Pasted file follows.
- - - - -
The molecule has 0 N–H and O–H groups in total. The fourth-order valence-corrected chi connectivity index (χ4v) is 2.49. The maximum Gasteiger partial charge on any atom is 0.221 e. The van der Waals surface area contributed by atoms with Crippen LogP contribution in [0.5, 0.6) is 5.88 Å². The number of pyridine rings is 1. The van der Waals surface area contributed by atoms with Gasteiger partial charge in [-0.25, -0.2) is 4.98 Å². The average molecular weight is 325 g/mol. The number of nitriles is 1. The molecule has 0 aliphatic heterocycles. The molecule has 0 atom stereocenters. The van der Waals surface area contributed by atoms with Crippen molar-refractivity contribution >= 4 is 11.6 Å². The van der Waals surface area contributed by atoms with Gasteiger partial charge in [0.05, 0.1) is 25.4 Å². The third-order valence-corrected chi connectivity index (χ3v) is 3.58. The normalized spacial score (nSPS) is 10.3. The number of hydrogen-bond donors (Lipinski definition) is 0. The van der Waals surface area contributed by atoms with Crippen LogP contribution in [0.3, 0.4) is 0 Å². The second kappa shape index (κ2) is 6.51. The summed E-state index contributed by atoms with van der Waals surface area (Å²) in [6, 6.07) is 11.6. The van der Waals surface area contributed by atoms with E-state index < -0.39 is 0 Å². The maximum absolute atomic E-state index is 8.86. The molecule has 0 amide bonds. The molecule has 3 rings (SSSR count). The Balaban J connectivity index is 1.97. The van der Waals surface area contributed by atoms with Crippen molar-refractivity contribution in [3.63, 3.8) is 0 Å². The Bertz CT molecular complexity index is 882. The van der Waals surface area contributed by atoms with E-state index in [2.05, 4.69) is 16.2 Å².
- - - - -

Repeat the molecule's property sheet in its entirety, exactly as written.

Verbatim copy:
The molecule has 0 N–H and O–H groups in total. The fourth-order valence-corrected chi connectivity index (χ4v) is 2.49. The maximum Gasteiger partial charge on any atom is 0.221 e. The van der Waals surface area contributed by atoms with Crippen LogP contribution in [0.5, 0.6) is 5.88 Å². The number of pyridine rings is 1. The van der Waals surface area contributed by atoms with Gasteiger partial charge in [-0.25, -0.2) is 4.98 Å². The average molecular weight is 325 g/mol. The number of nitriles is 1. The molecule has 0 aliphatic heterocycles. The molecule has 0 atom stereocenters. The van der Waals surface area contributed by atoms with Crippen molar-refractivity contribution >= 4 is 11.6 Å². The van der Waals surface area contributed by atoms with Gasteiger partial charge in [0.05, 0.1) is 25.4 Å². The third-order valence-corrected chi connectivity index (χ3v) is 3.58. The normalized spacial score (nSPS) is 10.3. The number of hydrogen-bond donors (Lipinski definition) is 0. The van der Waals surface area contributed by atoms with Crippen LogP contribution in [0.3, 0.4) is 0 Å². The second kappa shape index (κ2) is 6.51. The summed E-state index contributed by atoms with van der Waals surface area (Å²) in [6, 6.07) is 11.6. The van der Waals surface area contributed by atoms with E-state index < -0.39 is 0 Å². The maximum absolute atomic E-state index is 8.86. The molecule has 0 amide bonds. The molecule has 3 rings (SSSR count). The Balaban J connectivity index is 1.97. The van der Waals surface area contributed by atoms with Crippen molar-refractivity contribution in [3.63, 3.8) is 0 Å². The Bertz CT molecular complexity index is 882. The van der Waals surface area contributed by atoms with E-state index in [2.05, 4.69) is 16.2 Å².